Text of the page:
But Chaplin refused to have his ‘little tramp’ character talk. Of sound in movies, he said ‘action is more generally understood than words’. Chaplin obviously thought having the tramp speak would undermine and detract from his endearing, pantomime character. And who’s going to argue with that! Even though he added musical tracks to films such as ‘City Lights’ he only ever briefly spoke once in ‘The Great Dictator’ when he mocked Hitler.

No one would argue the legacy he left behind. Chaplin is synonymous with silent film. And there lies the rub.

The tramp didn’t or couldn’t make the transition from silent to sound. Chaplin failed to fully adapt to the ‘talkies’ and create an opportunity from them. He made countless films before the advent of sound but only a handful afterward.

Leveraging change – an example

In contrast, let’s look at someone who saw the dawn of sound not as a hurdle but as an opportunity and turned it to his advantage

In 1928, only a year after sound arrived, a small mouse made his debut in the world’s first talking cartoon ‘Steam Boat Willie’ and stunned the movie world and audiences alike. With Steam Boat Willies – Walt Disney had truly arrived. He saw an opportunity in sound and went with it.

And it wasn’t a once-off – Disney had a knack for sensing change, getting creative and turning it to his advantage.

In the 1950s, when another enormous change rocked Hollywood and the world forever – television, once again Disney was there ready to take advantage. Television, some said, would destroy the movie industry – why would people go see films when they could watch shows in their own home? But as one of Hollywood’s leading studios, Disney didn’t see television as a threat – he saw it as an opportunity to be used to his advantage.

Thinking differently to everyone else Disney had an idea. At the time he was creating ‘Disneyland’ and needed capital to get it up and running – he saw TV as a fundraiser and also as a promotional tool for his new project. Having done a deal with a major network, he provided an exclusive weekly show called ‘Disneyland’ and got the funding he needed. At the same time, as viewers all over America tuned in to watch, Disney would show them snippets of the park being built, exciting his potential guests.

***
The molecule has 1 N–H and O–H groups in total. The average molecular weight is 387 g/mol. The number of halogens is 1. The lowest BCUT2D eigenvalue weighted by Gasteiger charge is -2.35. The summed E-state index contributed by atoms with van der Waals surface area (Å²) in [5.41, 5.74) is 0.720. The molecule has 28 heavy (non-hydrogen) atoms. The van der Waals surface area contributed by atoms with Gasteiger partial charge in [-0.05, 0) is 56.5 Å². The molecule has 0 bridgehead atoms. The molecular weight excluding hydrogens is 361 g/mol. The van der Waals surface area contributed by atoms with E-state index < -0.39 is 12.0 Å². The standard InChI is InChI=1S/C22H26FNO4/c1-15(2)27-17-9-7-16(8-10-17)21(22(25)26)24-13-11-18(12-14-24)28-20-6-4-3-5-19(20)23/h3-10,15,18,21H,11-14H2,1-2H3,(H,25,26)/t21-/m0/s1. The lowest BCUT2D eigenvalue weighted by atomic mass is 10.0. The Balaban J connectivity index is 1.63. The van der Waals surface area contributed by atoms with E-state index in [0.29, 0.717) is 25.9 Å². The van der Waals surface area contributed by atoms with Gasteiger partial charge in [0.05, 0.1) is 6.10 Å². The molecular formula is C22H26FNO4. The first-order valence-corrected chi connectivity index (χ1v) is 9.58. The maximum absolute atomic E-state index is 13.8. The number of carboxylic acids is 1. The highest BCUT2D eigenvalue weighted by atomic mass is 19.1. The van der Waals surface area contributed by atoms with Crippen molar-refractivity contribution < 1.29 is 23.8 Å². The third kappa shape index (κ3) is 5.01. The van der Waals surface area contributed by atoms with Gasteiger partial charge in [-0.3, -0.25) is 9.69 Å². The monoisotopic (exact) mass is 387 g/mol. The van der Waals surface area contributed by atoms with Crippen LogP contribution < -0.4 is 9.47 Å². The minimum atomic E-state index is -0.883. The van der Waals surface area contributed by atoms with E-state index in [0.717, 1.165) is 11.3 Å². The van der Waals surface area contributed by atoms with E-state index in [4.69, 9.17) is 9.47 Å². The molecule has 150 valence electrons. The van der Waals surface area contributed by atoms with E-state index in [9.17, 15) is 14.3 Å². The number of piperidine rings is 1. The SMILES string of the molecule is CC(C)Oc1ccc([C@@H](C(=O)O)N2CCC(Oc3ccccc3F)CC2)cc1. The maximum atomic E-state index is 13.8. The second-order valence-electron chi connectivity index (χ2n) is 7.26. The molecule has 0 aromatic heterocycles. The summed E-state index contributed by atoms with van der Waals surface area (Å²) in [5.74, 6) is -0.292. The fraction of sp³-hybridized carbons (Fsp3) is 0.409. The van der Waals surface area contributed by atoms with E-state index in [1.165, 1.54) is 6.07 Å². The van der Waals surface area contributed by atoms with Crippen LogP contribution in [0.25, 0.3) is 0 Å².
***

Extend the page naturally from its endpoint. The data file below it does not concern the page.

Leveraging change is a game of inches

Talking pictures and the advent of Television were two quantum leaps beyond the control of most people in Hollywood. Some survived and some didn’t, some saw change as opportunity, got creative and took control.

What’s interesting is that Disney, as revolutionary as he was, didn’t invent talking pictures and he didn’t invent television, he adapted to them. A small change here, and evolution there. You don’t need to make a quantum leap or reinvent everything you do to be an innovative giant. It happens in step at a time.

In 2020 we live in radically changing and disruptive times. The question is how you will deal with it. Do you hide our head in the sand or will you see the opportunities it presents? Will you be Charlie Chaplin or Walt Disney?

Sources

Disney’s World -Leonard Mosley Scarborough House 1990

The Man Behind the Magic, The Story of Walt Disney – Katherine and Richard Greene, Viking 1991

Film History of the 1920’s – Tim Dirks Filmsite.org

The Great Chaplin, moderntimes.com

The Worlds Great Movie Stars, – Ken Wlaschin, Salamander, 1979

Related Articles:}
The Tasmanian who changed an industry or The Power of Incremental Change also Strong leaders don’t run, they walk fast in times of crisis

Have Nigel Speak at your conference or event. Find out more here.

Get some real case studies at Ingenious Oz Project

Change an industry

The Tasmanian who changed an industry

By | Change, Innovation | No Comments

Let me take you back to 1902, when an enterprising young man had an idea. J.A. Birchall owned a small stationery shop in Launceston, Tasmania Australia. Someone who would change an industry without being a juggernaut.

Back at the turn of the century, if you wanted to communicate with your clients or just keep in touch with family and friends, you couldn’t email or text them. You could jump on your horse and head off across town, or you could write to them. And unlike today’s world, when you bought writing paper you did so in large individual sheets, usually rolled up that you would then cut to size before use.